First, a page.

The Cherokee were a hunting and gathering people with a matrilineal family structure. The women grew corn, squash and sweet potatoes. There were seven clans in the tribe and young people had to marry outside of their clan. Because of the matrilineal family structure inheritance was based upon the mother of a child so there was no discrimination against children born into the tribe from non-Cherokee fathers.
In 1715 the Governor of South Carolina estimated the population of Cherokees as somewhat over ten thousand in 30 villages. In 1721 another Governor of South Carolina made a treaty with the Cherokees which established a boundary between Cherokee territory and the colonists. In 1738 an epidemic broke out among the Cherokees which killed about half the population.
In the period after 1756 the Cherokees were involved in the wars between the British and the French as well as wars with other tribes. There were also dissensions developing among the geographic groups of Cherokees, who were divided into the Upper Towns, the Middle Towns and the Lower Towns.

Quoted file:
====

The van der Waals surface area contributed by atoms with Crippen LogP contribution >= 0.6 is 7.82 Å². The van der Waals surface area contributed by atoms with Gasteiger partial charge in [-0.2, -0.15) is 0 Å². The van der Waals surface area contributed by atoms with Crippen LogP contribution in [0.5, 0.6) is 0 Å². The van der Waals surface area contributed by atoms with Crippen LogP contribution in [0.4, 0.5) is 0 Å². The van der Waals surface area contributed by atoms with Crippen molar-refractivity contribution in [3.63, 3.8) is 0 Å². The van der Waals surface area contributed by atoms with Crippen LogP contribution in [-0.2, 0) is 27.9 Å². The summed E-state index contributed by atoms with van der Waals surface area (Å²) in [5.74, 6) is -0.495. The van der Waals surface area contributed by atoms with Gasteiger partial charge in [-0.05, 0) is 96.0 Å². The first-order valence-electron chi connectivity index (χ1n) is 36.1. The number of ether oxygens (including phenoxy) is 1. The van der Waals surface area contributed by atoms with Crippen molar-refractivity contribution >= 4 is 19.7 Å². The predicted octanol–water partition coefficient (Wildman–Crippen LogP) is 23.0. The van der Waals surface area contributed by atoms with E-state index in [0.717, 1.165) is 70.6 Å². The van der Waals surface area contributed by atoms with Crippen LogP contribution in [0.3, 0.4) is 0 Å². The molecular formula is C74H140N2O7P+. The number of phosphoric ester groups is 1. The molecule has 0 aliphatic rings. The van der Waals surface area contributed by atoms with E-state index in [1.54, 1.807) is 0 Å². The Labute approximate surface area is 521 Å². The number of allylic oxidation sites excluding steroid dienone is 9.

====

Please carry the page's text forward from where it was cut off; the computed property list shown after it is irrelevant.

The historic Cherokee territories included what is now northern Georgia, eastern Tennessee, western North and South Carolina. In addition, Cherokees made frequent hunting expeditions into what is now Kentucky and even Ohio.
In the Treaty of Augusta in 1773 the Cherokee leaders gave up claim to two million acres in Georgia and in 1775 a subtribe of the Cherokees in the Treaty of Sycamore Shoals sold their claim to a large tract of land in central Kentucky. Though it is not clear that the Cherokee had any recognized claim to the land in Kentucky a land company used this sale as the basis for taking over that land.
At the beginning of the American Revolution the Cherokee announced their support for the British authorities. The Cherokee launched unsuccessful raids on American settlements and in the subsequent victories by the Revolutionary force the Cherokee had to sue for peace under conditions in which they gave up claims to their lands in North and South Carolina. These cessation of claims were written into the Treaty of DeWitts Corner in 1777 and in the first and second Treaties of Long Island of Holston in 1777 and 1781.